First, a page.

We’ve divided this detailed guide for Kraunchasana into four different parts below.
Part 1 - Preparatory Poses for Kraunchasana
If you are a beginner, start your Heron pose practice with the following warm-up yoga asanas.
These will help you activate your legs, ankles, core, and spine for the primary practice:
1. Baddha Konasana (Bound Angle Forward) - As the Heron Pose is a seated yoga asana, you should start with opening your pelvis and legs. Begin by sitting in a Staff pose and create a butterfly formation with your legs. Ensure that your knees are close to the mat.
Keep your spine tall, hold your feet together with your palms, stay in this stance, and breathe deeply for a few minutes. You can also quickly increase blood circulation in your pelvic area by flapping your legs like butterfly wings.
2. Virasana (Hero Pose) - Sit in a kneeling position on the mat and keep your spine straight. Hold this pose for 1 to 3 minutes.
This pose will increase blood flow in the entire lower body by activating your knees, ankles, thighs, and shins all at once.
3. Janu Sirsasana (Head-to-Knee Pose) - This is a popular posture from the Seated Forward Bend category in Ashtanga Yoga. Start by sitting in Staff pose, then bend one leg in a half-butterfly stance while keeping the other leg straight in front of you. Now, gently bend your torso toward your straight leg on the ground.
This pose is quite similar to Kraunchasana, except that it is done on the ground. The support from the ground will open your hamstrings and back muscles and help newbies develop a stronger foundation for the Heron pose.
4. Navasana (Boat Pose) - To hold the Kraunchasana for a longer duration, you will need an active core. So, get into Dandasana and gently shift your body weight from your pelvis to your tailbone.
Now, inhale and tighten your abdominal muscles as you lift a single leg off the mat at a time. Extend your arms straight and point your legs up diagonally. Hold this pose here for 1-3 minutes, and then relax. You can also practice Boat pose with props and variations for easy execution.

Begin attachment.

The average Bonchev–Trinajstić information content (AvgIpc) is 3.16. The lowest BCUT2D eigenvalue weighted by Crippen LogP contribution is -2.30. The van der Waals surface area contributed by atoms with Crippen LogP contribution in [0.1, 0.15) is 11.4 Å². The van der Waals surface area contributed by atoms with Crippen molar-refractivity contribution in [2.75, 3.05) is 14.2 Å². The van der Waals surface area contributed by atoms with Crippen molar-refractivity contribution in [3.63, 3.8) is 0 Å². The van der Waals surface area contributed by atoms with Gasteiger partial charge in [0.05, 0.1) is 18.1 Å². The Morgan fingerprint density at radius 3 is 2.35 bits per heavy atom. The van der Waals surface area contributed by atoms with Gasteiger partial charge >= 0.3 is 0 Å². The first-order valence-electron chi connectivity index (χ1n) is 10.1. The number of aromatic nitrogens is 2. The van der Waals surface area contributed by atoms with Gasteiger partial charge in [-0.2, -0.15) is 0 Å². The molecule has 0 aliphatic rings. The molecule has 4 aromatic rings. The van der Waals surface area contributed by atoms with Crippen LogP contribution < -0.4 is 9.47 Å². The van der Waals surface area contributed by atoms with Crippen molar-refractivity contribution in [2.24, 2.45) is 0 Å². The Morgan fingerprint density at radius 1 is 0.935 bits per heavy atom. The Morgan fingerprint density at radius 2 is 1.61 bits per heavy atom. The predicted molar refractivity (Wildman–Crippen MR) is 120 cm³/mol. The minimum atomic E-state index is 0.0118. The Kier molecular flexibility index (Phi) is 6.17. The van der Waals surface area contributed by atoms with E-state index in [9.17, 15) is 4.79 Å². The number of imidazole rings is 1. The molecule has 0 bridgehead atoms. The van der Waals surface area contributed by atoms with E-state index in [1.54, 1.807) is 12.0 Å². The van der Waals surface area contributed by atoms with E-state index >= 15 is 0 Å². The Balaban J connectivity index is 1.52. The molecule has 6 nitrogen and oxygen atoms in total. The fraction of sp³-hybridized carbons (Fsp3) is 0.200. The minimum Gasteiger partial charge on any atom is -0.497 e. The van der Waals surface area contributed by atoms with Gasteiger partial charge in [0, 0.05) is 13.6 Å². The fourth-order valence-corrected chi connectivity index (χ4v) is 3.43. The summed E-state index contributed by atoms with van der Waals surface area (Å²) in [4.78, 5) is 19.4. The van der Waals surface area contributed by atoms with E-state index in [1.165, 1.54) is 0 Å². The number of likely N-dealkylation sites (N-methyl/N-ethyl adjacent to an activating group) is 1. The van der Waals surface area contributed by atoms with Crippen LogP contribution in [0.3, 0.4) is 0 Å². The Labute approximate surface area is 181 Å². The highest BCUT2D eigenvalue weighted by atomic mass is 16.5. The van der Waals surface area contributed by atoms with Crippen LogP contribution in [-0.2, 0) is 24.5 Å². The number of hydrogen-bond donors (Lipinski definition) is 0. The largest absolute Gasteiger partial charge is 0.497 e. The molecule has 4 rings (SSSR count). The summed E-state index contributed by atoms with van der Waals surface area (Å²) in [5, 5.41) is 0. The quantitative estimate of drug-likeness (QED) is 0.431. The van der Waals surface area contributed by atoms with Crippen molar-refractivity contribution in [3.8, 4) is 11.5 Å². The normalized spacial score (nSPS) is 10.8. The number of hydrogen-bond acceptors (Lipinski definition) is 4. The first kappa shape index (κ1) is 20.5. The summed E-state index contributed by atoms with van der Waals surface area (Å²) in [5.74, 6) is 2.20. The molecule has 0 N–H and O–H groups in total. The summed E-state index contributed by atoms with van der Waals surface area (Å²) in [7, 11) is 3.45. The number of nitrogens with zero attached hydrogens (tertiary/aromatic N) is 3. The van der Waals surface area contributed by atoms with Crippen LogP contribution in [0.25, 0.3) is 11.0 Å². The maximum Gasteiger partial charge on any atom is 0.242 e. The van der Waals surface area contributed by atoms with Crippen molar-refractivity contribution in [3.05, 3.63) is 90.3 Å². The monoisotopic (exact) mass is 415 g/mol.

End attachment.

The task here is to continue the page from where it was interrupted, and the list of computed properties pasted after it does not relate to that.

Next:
Part 2: Step-by-Step Instructions to Perform Kraunchasana
The following are steps to practice the Heron Pose:
Step 1- Inhale as you start by sitting in Dandasana (Staff Pose).
Step 2- Next, bend your left leg in Ardha Virasana (Half-Hero Pose) and keep your right leg straight on the ground.
Step 3- Engage your core, straighten your spine and ensure that you remain balanced so that you don’t fall while executing the main Heron pose.
Step 4- Now, bend your right leg and hold your foot with both hands.
Step 5- Slowly, start to lift your right leg off the mat and bring it close to your face by keeping your back upright, shoulders dropping back, and keeping your chest open in the front.
Step 6- If possible, touch the shin of your leg with your forehead and hold this pose here for a few seconds.
Step 7- Gently bring your right leg back to the ground and get into the Staff pose again.
Step 8- Relax both legs in Staff pose for a few seconds, then repeat the same on the other side.
Inhale - When you sit in Staff pose, engage your core muscles and lift the leg up.
Exhale - When your leg is parallel to your forehead and when you release te Heron pose.
Performance Duration for Beginners: Hold Kraunchasana for 30 seconds on each side.
Performance Duration for Advanced: Hold Kraunchasana for 1-2 minutes on each side.
Part 3: Things to Keep in Mind
Is this your first time performing Kraunchasana? Here are a few crucial posture cues in mind:
Try not to overstretch: Kraunchasana is an intermediate to advanced stretch for the hamstrings. Overstretching of the hamstrings can occur while pulling your leg close to your forehead. If you feel the stretch is getting slightly painful or uncomfortable, kindly stop and try to modify your practice with props. Overstretching can cause severe muscle tears around the hamstrings and abductors.
Keep the core engaged: If you’re unable to sit and balance in Kraunchasana, it means you need to engage your core muscles by stabilizing your abs, obliques, lower back, spine, and thighs all at once. This will help you build a stronger foundation for the balancing act of Heron pose. The more engaged you keep your core muscles while holding the posture, the more toned you will get.
Part 4: Relaxing Poses After Kraunchasana
Post Heron pose practice, your entire body might feel intense pressure around your core and hamstrings. Here are a few poses to relax and rejuvenate the body:
1. Paschimottanasana (Seated Forward Bend): After Kraunchasana, get into Dandasana and focus on your breathing for a few seconds. Now, inhale deeply as you raise both arms over your head and start bending forward onto your legs.
Rest your forehead on your knees and extend your arms in front as you relax your spine, hamstrings, glutes, and shoulders. This pose is best done with a slight bend in the knees.
2. Upavistha Konasana (Wide-Angle Seated Forward Bend): For complete relaxation of your lower back and inner thighs, get into the wide-angle seated stance and start bending your upper body forward until you reach the ground.
This pose is very similar to Paschimottanasana and targets the same muscles. The significant difference between both is that you will feel increased relaxation in the sacrum and inner thighs.